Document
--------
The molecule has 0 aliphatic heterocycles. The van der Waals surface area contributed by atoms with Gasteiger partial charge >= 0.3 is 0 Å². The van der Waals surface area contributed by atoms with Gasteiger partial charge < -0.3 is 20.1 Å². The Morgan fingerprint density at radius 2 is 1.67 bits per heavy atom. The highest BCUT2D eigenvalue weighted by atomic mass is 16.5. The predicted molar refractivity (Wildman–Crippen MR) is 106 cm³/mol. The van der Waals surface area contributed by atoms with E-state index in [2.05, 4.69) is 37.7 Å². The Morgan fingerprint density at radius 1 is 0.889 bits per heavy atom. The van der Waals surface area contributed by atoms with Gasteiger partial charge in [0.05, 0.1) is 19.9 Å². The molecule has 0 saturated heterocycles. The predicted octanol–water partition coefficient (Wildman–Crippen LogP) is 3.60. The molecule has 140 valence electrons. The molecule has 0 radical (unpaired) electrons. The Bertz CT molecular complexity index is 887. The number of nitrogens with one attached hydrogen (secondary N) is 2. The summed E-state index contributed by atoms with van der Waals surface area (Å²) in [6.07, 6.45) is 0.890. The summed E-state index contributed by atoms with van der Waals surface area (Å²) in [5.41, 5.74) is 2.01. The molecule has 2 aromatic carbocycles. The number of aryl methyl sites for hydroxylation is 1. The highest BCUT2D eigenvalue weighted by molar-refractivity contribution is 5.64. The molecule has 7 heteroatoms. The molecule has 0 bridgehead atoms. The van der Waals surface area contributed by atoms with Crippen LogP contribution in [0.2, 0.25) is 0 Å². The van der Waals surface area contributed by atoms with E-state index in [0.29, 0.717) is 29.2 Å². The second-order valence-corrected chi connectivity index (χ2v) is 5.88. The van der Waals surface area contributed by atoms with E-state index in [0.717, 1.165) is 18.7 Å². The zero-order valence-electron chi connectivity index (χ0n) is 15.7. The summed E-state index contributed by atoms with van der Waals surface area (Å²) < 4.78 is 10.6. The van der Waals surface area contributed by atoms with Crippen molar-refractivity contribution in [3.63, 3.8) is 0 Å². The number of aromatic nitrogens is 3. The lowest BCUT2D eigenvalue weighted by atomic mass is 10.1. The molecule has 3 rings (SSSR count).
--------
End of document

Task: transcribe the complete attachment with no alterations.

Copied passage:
The molecule has 0 aliphatic heterocycles. The van der Waals surface area contributed by atoms with Gasteiger partial charge >= 0.3 is 0 Å². The van der Waals surface area contributed by atoms with Gasteiger partial charge < -0.3 is 20.1 Å². The Morgan fingerprint density at radius 2 is 1.67 bits per heavy atom. The highest BCUT2D eigenvalue weighted by atomic mass is 16.5. The predicted molar refractivity (Wildman–Crippen MR) is 106 cm³/mol. The van der Waals surface area contributed by atoms with E-state index in [2.05, 4.69) is 37.7 Å². The Morgan fingerprint density at radius 1 is 0.889 bits per heavy atom. The van der Waals surface area contributed by atoms with Gasteiger partial charge in [0.05, 0.1) is 19.9 Å². The molecule has 0 saturated heterocycles. The predicted octanol–water partition coefficient (Wildman–Crippen LogP) is 3.60. The molecule has 140 valence electrons. The molecule has 0 radical (unpaired) electrons. The Bertz CT molecular complexity index is 887. The number of nitrogens with one attached hydrogen (secondary N) is 2. The summed E-state index contributed by atoms with van der Waals surface area (Å²) in [6.07, 6.45) is 0.890. The summed E-state index contributed by atoms with van der Waals surface area (Å²) in [5.41, 5.74) is 2.01. The molecule has 2 aromatic carbocycles. The number of aryl methyl sites for hydroxylation is 1. The highest BCUT2D eigenvalue weighted by molar-refractivity contribution is 5.64. The molecule has 7 heteroatoms. The molecule has 0 bridgehead atoms. The van der Waals surface area contributed by atoms with Crippen LogP contribution in [0.2, 0.25) is 0 Å². The van der Waals surface area contributed by atoms with E-state index in [0.29, 0.717) is 29.2 Å². The second-order valence-corrected chi connectivity index (χ2v) is 5.88. The van der Waals surface area contributed by atoms with E-state index in [0.717, 1.165) is 18.7 Å². The zero-order valence-electron chi connectivity index (χ0n) is 15.7. The summed E-state index contributed by atoms with van der Waals surface area (Å²) < 4.78 is 10.6. The van der Waals surface area contributed by atoms with Crippen molar-refractivity contribution in [3.63, 3.8) is 0 Å². The number of aromatic nitrogens is 3. The lowest BCUT2D eigenvalue weighted by atomic mass is 10.1. The molecule has 3 rings (SSSR count).